I was wondering if there is a program in the common unix toolset such as grep that instead of filtering the lines that contain a string, simply outputs the same input but highlighting or coloring the selected string.

I was thinking in doing it by myself (should be simple enough), but maybe it already exists as a unix command.

I'm planning in using it to monitor logs, so I would do something like this:

tail -f logfile.log | highlight "error"

Usually when I'm monitoring logs I need to find a particular string but I also need to know what is written before and after the string, so filtering sometimes is not enough.

Does something like that exist?



14 Answers 14


This is a funny trick for it with the basic grep command. It consists in using two filters: the one you want to apply and a dummy one that matches all the lines but produces no highlight. This dummy match can be either ^ (beginning of line) or $ (end of line).

grep "^\|text" --color='always' file


grep -E "^|text" --color='always' file

See an example:

$ cat a
hello this is 
some text i wanted
to share with you
$ grep "^\|text" --color='always' a
hello this is 
some text i wanted     # "text" is highlighted
to share with you
  • 6
    It looks like you don't even need ^ or $ and just "|text" works as well.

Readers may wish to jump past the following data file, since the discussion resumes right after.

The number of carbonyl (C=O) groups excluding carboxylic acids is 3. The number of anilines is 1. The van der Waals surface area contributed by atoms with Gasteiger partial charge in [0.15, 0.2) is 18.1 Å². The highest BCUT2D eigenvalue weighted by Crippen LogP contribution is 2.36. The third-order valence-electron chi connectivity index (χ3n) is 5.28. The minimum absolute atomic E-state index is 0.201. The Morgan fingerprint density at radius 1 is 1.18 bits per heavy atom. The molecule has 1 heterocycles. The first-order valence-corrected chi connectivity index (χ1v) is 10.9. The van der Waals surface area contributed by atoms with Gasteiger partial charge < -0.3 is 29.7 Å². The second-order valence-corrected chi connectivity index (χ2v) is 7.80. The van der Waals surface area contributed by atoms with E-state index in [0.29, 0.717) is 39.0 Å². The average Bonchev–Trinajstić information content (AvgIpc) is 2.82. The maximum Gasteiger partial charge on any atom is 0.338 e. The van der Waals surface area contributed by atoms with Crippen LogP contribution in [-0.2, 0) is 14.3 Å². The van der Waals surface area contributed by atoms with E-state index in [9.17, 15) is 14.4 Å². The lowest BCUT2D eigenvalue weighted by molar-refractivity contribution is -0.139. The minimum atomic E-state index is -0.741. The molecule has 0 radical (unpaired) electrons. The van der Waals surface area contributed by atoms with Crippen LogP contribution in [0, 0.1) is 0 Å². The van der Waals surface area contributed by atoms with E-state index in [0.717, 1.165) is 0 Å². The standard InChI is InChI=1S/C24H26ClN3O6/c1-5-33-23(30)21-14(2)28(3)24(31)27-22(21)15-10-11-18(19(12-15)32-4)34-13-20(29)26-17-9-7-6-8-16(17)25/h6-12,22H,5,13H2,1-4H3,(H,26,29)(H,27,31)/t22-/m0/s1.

– musiphil
    Commented Dec 5, 2014 at 19:07

There is a tool named ack. You can find it at http://beyondgrep.com and it is indeed a tool beyond grep. Its most common use is the filling of that role of find . -name "*.java" --print | xargs grep clazz or the like. Because we do that all the time.

Just ack clazz and you get the output. Searches the proper files (doesn't bother trying to grep binaries) and gives a nice color output too.

If you use it with the --passthru option it will print the entire input stream, highlighting the matched regions in color.

--passthru Print all lines, whether matching or not

As the documentation states if - is used for the file, it will take STDIN:

If any files or directories are specified, then only those files and directories are checked. ack may also search STDIN, but only if no file or directory arguments are specified, or if one of them is "-".

Thus, pardon the cat abuse (and the pun - see below) you can have it :

$ cat file | ack --passthru pattern
$ cat file | ack --passthru pattern -

This will take the output of the pipe, and send it through ack which will print all the lines (with --passthru) with the pattern being highlighted.

This is exactly the tool you are after (and a bit more). It is a standard package for many package managers. See http://beyondgrep.com/install/ for your favorite.

_   /|
   U    ack --thpppt!

(If you don't recognize it, thats Bill the Cat though the image search might also help - don't click on the Miley Cyrus set)

  • 1
    Ack is a great tool but how can it print its entire input simply highlighting the search pattern? It is normally used as a form of targeted grep -R as you explain, I don't see how it can help the OP.
    – terdon
    Commented Dec 6, 2014 at 12:11
  • 1
    @terdon the --passthru option will print all the lines and highlight the patterns of interest. Likewise, for working on STDIN, one can use the hyphen as the file 'name', or no file arguments at all.
    – user450
    Commented Dec 6, 2014 at 18:41